With this latest innovation, AncestryDNA will open the door to a whole new segment of consumers who may be interested in family history but don’t know how or don’t have the time to search records or build a family tree. It will also meet the needs of experienced genealogists, who may need new genetic connections to their ancestors to help break through dead-ends in their research that historical records alone can’t.

AncestryDNA is now connecting people to ancestors going back generations from all around the world, including Colonial America, the UK, Ireland, Scotland, Germany, Poland, France, Spain, Denmark, Sweden, Norway, Italy, and more.

It’s the latest example of today’s science taking us back to yesterday’s world in a way that’s never been possible before.

Want to learn more about the new AncestryDNA experience? Visit dna.ancestry.com.

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12 Questionable Pieces of Retro Advicehttp://blogs.ancestry.com/cm/2015/03/31/12-questionable-pieces-of-retro-advice/ http://blogs.ancestry.com/cm/2015/03/31/12-questionable-pieces-of-retro-advice/#comments Tue, 31 Mar 2015 21:44:01 +0000 Ancestry Team http://blogs.ancestry.com/cm/?p=7397 From Dorothy Dix to Ann Landers, advice columns have long filled American newspapers. The archives on Ancestry are rich with pointers on how to snag a man or behave in polite company. They’re a window into the social mores of different eras — many of which are thankfully long gone. If you’re looking for some… Read more

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Bad retro advice

Image courtesy of wackystuff via Flickr

From Dorothy Dix to Ann Landers, advice columns have long filled American newspapers.

The archives on Ancestry are rich with pointers on how to snag a man or behave in polite company. They’re a window into the social mores of different eras — many of which are thankfully long gone. If you’re looking for some new words to live by (or not), here are a dozen iffy aphorisms from days past.

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1. It is not polite for a girl to sit in a man’s lap the first time he asks her, unless she is afraid he won’t ask her again. — Ironwood Daily Globe, 1924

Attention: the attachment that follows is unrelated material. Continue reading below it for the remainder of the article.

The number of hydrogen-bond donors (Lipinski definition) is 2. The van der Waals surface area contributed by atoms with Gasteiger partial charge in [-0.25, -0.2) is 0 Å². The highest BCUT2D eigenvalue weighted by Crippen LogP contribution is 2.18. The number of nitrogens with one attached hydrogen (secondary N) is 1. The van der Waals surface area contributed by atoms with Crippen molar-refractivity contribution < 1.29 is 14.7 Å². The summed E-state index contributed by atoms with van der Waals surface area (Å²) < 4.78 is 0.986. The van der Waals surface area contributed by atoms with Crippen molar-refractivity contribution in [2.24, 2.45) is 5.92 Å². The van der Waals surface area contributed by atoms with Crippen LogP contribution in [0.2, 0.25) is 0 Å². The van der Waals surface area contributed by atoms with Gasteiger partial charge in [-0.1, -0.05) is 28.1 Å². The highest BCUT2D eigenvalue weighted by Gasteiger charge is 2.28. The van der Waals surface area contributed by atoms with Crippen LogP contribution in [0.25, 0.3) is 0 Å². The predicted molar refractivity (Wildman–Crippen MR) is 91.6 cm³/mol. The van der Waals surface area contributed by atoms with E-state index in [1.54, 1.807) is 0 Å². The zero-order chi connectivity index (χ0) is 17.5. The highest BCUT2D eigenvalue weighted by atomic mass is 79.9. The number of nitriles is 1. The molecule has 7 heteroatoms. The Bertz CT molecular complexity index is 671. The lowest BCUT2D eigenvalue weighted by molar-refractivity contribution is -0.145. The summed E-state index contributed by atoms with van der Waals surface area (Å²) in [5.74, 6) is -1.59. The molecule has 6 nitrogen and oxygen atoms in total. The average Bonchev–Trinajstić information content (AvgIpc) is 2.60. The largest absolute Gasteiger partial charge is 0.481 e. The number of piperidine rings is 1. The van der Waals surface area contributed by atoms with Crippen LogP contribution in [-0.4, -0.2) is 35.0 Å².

2. For unmarried girls: If you dance well, dance seldom. If you dance ill, never dance at all. — Janesville Daily Gazette, 1861

3. Don’t feed men flattery in hunks with a shovel. They resent this, but every man will eat out of your hand if it is filled with sugar. Don’t be a crude bungler and tell a man in so many words that he is God’s masterpiece. Get the idea across to him by your air of adoration: by the awe with which you listen to his opinion; by the rapt expression on your face when you listen to him monologuing along about himself. — Syracuse Herald, 1933

4. A bachelor is a person who enjoys everything and pays for nothing — a married man is one that pays for everything and enjoys nothing. The one drives a sulkey through life, and is not expected to take care of any one but himself; the other keeps a carriage, which is always too full to afford him a comfortable seat. Be cautious how you exchange your sulkey for a carriage! — Star and Republican Banner, 1840

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5. In conversation, trifling occurrences such as small disappointments, petty annoyances, and other every-day incidents, should never be mentioned to friends. — Isabella Beeton’s Book of Household Management, 1869

6. The poor man who is ambitious handicaps himself by marriage. Success is a jealous mistress, and demands of the one who wins her all that he has to give of time, and effort, and devotion, and she flouts those who give her half-hearted allegiance, and prefer a wife before her. — Ogden Standard Examiner, 1921

7. If, inadvertently, you get a spot on the table-cloth, absent-mindedly place a piece of bread over it, butter side down. The butter will keep the bread from slipping off the spot. — Bismarck Daily Tribune, 1915

8. If a woman needs a man’s assistance in walking, take his arm instead of allowing him to take yours. Just tell him in plain English, “hands off!” Give a man your arm and you will find him very confidential, and he will take a great many privileges he would not take if he was not permitted to do so. — The Mountain Democrat, 1880

9. A nod is not a bow. To nod to a woman is open disrespect. — Reno Evening Gazette, 1889

10. When you enter a crowded lecture-room, and a gentleman rises politely (as American gentlemen always do) and offers to give up his seat (that he came an hour ago to secure for himself) take it as a matter of course; and don’t trouble yourself to thank him even with a nod of your head. As to feeling uneasy about accepting it, that’s ridiculous! Because if he don’t fancy standing during the service, he’s at liberty to go home; it’s a free country! — Hornellsville Tribune, 1852

11. If the ladies would eat pickles but once a week, and sweetmeats but once a year, if they would take a cold bath every night and morning, and walk five miles a day, they would have no need of cosmetics to make them beautiful. — The Sheboygan Mercury, 1851

12. Women should not complain of their husbands in public. All married women have a great deal to contend with. Everybody knows that married men make very poor husbands. — Manners for the Metropolis, 1908

Ouch.

— Rebecca Dalzell

Want more words of wisdom from the past? Start a free trial of Ancestry today.